The popular story of how low-carb diets work goes something like this: Reducing your carbohydrate...
Let me introduce myself. My name is Mark Sisson. I’m 63 years young. I live and work in Malibu, California. In a past life I was a professional marathoner and triathlete. Now my life goal is to help 100 million people get healthy. I started this blog in 2006 to empower people to take full responsibility for their own health and enjoyment of life by investigating, discussing, and critically rethinking everything we’ve assumed to be true about health and wellness...Tell Me More
I’ve written about what to eat. I’ve written about what not to eat. I’ve even discussed the benefits of occasionally eating things you “shouldn’t eat.” I’ve written about skipping breakfast, eating a big lunch, and skipping entire days of meals altogether. I’ve discussed sleeping low (carb) and punctuating a low-carb diet with occasional high-carb refeeds. But I haven’t written very much about when to eat.
I won’t tell you when to eat. There are many paths. You must find the one that takes you to your goal. But there are some physiological “truths” that impact how we process food depending on what’s happening in our lives which seem to apply to all humans. I’ll discuss several ways to think about meal timing, and then you can decide which concepts make sense for you and your life.
People frequently wax sentimental for what they call “simpler” days—presumably times when the rules were fewer and clearer, when choices weren’t so overwhelming, when demands were less and common sense was more prevalent. Eating, of course, is no exception to this. If you listen to the dominant voices in the social-media-marketing-medical culture, it’s enough to ruin your dinner and make you feel guilty for skipping breakfast (Don’t buy the guilt trip). We’re fed contradictory studies, warned of the latest threats lurking in our food supply, told every bite squashes the life out of another ecosystem, and led through fluorescent-lit warehouses filled with more food options and label claims than one person should ever be reasonably expected to handle. It’s exhausting, frustrating and on certain days defeating. So what’s a reasonable approach in an age when anxiety too often overtakes enjoyment of eating?
For today’s edition of Dear Mark, I’m answering three questions from readers. First, what’s the deal with IGF-1, growth hormone, and intermittent fasting? Some people say fasting increases growth hormones, while others say it decreases them. Who’s right? And what’s it all mean for our health? Next, how can a former CrossFitter ensure she’s maintaining her former fitness levels? And finally, what’s my take on Barre training and other “feminine” training schools?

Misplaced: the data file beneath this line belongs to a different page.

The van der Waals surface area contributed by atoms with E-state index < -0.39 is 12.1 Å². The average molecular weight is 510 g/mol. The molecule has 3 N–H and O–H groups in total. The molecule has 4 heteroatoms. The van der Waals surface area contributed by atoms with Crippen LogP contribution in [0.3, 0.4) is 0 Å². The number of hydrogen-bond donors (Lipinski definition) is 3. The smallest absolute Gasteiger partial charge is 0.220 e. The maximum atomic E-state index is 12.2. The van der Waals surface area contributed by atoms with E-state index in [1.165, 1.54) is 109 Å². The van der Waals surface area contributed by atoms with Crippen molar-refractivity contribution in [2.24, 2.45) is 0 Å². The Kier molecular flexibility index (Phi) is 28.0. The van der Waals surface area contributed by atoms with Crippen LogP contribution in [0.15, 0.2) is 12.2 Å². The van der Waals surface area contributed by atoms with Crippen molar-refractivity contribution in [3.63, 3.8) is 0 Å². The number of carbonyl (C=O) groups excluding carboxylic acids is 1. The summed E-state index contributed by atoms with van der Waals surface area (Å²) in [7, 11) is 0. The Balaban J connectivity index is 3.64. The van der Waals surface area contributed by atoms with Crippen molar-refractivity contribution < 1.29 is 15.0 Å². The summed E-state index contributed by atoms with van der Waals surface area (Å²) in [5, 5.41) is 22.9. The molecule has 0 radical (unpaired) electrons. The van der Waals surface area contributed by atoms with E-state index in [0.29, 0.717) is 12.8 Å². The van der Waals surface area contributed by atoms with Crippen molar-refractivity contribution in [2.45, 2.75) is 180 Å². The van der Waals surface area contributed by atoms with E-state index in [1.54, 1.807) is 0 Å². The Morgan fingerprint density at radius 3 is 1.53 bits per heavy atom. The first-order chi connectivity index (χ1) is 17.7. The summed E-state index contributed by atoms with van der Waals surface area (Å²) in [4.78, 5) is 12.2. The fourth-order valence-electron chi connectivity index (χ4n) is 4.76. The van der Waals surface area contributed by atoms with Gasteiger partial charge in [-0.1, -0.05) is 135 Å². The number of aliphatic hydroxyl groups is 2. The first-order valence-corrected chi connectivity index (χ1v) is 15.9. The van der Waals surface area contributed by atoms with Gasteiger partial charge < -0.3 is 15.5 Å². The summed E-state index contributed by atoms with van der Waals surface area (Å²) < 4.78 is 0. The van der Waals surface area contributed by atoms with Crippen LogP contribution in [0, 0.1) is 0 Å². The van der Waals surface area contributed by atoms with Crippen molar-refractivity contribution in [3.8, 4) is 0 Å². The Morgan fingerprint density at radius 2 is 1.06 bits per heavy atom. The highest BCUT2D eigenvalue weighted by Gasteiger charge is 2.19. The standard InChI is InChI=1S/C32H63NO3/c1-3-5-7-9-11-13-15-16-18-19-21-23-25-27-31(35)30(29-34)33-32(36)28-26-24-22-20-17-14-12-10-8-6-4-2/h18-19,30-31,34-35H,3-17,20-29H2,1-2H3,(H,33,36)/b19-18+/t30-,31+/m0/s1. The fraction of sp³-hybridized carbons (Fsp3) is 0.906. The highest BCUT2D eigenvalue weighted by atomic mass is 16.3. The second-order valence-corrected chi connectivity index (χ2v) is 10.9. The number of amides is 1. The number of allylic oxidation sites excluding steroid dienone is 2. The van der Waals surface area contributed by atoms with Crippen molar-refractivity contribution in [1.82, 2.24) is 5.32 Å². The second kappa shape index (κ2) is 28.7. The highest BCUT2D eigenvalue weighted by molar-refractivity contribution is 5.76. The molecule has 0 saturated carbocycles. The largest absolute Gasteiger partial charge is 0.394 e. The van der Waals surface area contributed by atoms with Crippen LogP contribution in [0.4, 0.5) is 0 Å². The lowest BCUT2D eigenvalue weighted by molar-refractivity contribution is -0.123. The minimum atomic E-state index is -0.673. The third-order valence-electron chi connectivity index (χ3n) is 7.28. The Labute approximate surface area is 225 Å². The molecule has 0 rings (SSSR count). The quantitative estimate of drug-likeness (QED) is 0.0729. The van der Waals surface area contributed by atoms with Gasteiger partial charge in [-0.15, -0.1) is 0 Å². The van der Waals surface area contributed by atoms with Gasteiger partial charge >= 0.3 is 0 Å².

Jean-Paul Sartre in one of his famous plays said, “Hell is—other people.” I think most of us might sympathize with that claim depending on the day and the person we’re dealing with. On the flip side, people can be the source of our greatest joys. His sentiment, regardless, speaks to the strong impact others can have on us. Whether we like it or not, we all live (and need to live) in some relation to others. None of us exist in a vacuum, and research on extreme isolation suggests the real hell on earth might be exactly that. So make no mistake—how people make us feel is not just the stuff of poetry and philosophy. Other people can and do influence our immediate physiology as well as our ongoing health. What does this process look like though? How does it play out in our lives? Let’s examine a few examples.
There are many meaningful reasons people go Primal: they want to improve their fitness, increase their longevity, feel younger, reverse lifestyle conditions, heal hormonal imbalances, enhance fertility, get off prescription medications, and lose fat. With regard to losing fat, some want to lose a good deal of it—to significantly alter their body composition. This goal, while it has the power to shift one’s entire health trajectory (not to mention life experience) may also be the most likely to come with unforeseen, even undesired results. I’m talking particularly about those who undergo dramatic transformations—the kind that can leave them feeling incredible, enjoying vitality, and (in particular) looking substantially different.
The entire premise of the Primal Blueprint is enabling you to be the architect of your health and happiness. If we can identify the environmental triggers and selective pressures under which the human genome developed, we’ll have a great roadmap for engineering our optimal lifestyle. And for the most part, it works. Not everyone will get the exact body they desire. You won’t all lose every extra pound. I can’t guarantee a six pack or a complete eradication of baby weight. But all in all, eating and living this way seems to produce good results. You can, it seems, affect your health, body composition, and fitness.
But genes still matter. And there’s a large trove of evidence showing that a person’s genetics are really good at predicting their risk of obesity.